Thursday, October 25, 2018

Workers rallying around the country defy intimidation

Danny O.

Workers around the country are rallying in their thousands with many bravely defying Australia’s draconian and restrictive industrial laws, as well as threats of fines and intimidation from bosses, the federal government, the ABCC and Fair Work.

The rallies, which are taking place over a one-month period between October and November, are part of the ACTU’s ongoing ‘Change the Rules’ campaign aimed at overturning Australia’s “broken work place laws” and follow similar union mobilisations in May earlier this year

Workers in Perth were the first to rally on Wednesday Oct 18 as over 4,000 people gathered in Solidarity Park to voice their anger at Australia’s growing inequality and demand ‘Australia needs a pay rise.’

This was followed on Tuesday Oct 23 with numerous rallies held around the country including in Melbourne, Sydney, Wollongong, Gladstone, Mackay, Townsville, Rockhampton, Cairns, and Darwin.

Rallies are scheduled to be held in other various major cities and regional centres over the next month.

A tale of two rallies
In Melbourne, a massive sea of over 150,000 unionists and supporters filled the streets in a melting pot of diversity and colour. In contrast, the message coming from the union leaders on stage was uniform and monotone. They all spoke of a 3-step plan; 1) re-elect the Daniel Andrews ALP state government in one month’s time at the state election at the end of November 2) remove the Liberals at the upcoming federal election 3) Change the Rules. Just which rules and how we are going to change them wasn’t touched on.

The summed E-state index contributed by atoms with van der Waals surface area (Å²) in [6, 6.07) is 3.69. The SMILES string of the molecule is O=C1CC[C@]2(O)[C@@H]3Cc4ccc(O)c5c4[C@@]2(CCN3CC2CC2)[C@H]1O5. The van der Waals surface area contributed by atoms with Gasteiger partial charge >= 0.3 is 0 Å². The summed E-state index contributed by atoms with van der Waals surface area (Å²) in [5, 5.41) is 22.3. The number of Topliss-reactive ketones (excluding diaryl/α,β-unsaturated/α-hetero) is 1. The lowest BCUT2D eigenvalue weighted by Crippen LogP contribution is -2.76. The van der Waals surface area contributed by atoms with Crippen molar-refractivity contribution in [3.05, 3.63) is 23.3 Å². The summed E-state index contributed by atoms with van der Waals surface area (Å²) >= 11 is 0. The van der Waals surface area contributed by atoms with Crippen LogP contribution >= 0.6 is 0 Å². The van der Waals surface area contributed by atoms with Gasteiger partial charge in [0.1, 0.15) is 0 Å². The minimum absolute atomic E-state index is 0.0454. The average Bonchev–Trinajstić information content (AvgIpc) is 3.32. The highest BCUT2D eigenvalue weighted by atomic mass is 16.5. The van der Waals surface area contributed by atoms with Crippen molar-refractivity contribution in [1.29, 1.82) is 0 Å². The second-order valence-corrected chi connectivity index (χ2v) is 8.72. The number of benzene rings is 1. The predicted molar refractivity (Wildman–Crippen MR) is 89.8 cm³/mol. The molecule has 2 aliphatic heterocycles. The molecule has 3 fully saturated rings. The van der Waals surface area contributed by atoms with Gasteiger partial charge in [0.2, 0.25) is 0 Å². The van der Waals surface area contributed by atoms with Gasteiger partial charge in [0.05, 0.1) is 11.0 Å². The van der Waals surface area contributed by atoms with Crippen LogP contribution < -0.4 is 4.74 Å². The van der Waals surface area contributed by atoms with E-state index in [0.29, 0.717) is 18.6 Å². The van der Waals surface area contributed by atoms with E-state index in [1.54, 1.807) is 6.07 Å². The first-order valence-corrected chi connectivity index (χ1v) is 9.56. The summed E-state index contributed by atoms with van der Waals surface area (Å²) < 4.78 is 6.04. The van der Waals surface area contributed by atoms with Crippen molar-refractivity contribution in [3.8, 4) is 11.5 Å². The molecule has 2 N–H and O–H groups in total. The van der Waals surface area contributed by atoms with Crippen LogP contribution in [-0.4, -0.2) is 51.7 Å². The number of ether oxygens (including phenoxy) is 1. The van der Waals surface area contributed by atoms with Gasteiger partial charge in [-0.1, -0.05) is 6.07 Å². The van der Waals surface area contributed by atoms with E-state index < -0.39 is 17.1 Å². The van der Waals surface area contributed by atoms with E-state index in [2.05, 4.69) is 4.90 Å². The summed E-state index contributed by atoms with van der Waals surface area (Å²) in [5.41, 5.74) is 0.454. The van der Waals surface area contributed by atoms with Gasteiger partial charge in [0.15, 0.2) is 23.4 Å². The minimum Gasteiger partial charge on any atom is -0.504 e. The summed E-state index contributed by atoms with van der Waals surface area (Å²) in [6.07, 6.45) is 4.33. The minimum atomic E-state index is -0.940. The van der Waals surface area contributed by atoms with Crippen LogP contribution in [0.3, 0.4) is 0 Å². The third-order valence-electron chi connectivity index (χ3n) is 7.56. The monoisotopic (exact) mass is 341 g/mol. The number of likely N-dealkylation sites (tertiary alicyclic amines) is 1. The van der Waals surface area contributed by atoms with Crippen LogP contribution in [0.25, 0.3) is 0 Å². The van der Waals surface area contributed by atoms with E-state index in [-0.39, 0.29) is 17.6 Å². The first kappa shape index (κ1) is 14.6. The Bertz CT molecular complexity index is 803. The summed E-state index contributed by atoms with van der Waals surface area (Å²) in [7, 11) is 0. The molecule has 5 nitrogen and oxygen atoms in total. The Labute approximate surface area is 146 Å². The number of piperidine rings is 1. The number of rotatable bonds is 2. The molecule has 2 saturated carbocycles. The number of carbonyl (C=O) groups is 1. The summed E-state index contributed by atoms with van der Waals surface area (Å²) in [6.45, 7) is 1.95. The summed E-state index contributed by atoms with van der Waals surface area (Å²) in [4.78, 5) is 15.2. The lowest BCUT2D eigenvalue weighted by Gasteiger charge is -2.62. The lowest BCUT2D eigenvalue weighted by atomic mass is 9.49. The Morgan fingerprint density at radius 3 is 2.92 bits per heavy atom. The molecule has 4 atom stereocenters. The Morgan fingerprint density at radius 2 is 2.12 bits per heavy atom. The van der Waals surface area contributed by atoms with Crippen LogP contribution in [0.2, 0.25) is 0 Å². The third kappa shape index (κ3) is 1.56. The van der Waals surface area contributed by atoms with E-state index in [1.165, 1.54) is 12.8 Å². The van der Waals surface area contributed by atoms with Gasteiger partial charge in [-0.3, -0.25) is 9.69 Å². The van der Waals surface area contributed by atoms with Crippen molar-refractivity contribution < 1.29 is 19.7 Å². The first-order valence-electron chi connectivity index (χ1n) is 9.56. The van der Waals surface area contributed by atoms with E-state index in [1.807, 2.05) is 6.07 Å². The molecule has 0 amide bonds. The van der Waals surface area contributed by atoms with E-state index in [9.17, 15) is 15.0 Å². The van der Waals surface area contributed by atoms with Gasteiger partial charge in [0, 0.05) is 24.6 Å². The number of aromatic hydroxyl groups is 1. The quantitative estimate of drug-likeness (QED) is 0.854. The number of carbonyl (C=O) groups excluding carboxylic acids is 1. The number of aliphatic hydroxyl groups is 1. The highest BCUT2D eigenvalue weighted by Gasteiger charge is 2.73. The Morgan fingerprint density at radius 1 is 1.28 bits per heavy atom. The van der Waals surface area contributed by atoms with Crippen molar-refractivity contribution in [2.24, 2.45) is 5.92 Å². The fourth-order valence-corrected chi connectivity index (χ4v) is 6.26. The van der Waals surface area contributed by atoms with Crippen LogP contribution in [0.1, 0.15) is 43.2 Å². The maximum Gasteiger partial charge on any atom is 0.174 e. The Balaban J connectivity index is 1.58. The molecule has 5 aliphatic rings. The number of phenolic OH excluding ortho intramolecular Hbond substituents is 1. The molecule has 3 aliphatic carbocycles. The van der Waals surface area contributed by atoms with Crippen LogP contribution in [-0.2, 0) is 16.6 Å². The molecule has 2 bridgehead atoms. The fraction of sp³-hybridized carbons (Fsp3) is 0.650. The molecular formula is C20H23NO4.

Most alarmingly, not a single speaker spoke of the need to be prepared to continue the fight against a future ALP government after the elections. It was hardy surprising as ALP state premier Daniel Andrews marched side-by-side with union leaders at the head of the rally. 

The spectacle had many workers questioning if any lessons have actually been learned from the 2007 ‘Your Rights At Work’ campaign which elected an ALP government on promises of industrial relations reform only to be tied down by the ALP’s very own Fair Work Act.  

The rally in Sydney, by contrast, was smaller with 10,000 people taking to the streets, but was much more energetic and militant with workers leading the charge. Several striking construction workers spoke from the stage, as did union leaders from the ACTU and militant unions such as the ETU, CFMEU and MUA. Several speakers explicitly stated that unions and workers will need to continue to fight regardless of who was in government. New ACTU president, Michelle O’Neill told the crowd that it wasn’t “an elect Labor campaign” but a campaign to change the rules.

While more promising than the message coming from Melbourne, with the NSW state election 5 months away, time will tell just how long unions in NSW will continue to hold that line.

Tactics and illusions

To realistically change the industrial relations legislation in this country in the current conditions will require the removal of the Liberal Party from government. In a two-party system that means the election of the ALP. There is no problem of recognising this as a first step in a broader strategy. But to do so without preparing workers to continue to struggle for their demands regardless of whichever party forms government only spreads dangerous illusions. It spreads illusions that serious change can come from the ballot box; that workers can trust politicians, “independent umpires” or anyone else to fight their struggles for them; that great sacrifice, courage and determination are not required to make serious change.

History shows reality is far different. Only the most determined, defiant and resolute struggle in our streets, communities and workplaces by workers and ordinary people against all who stand in their way, including ALP governments, has any potential to bring about significant victories for working people. 

The fight to “change the rules” is no different.

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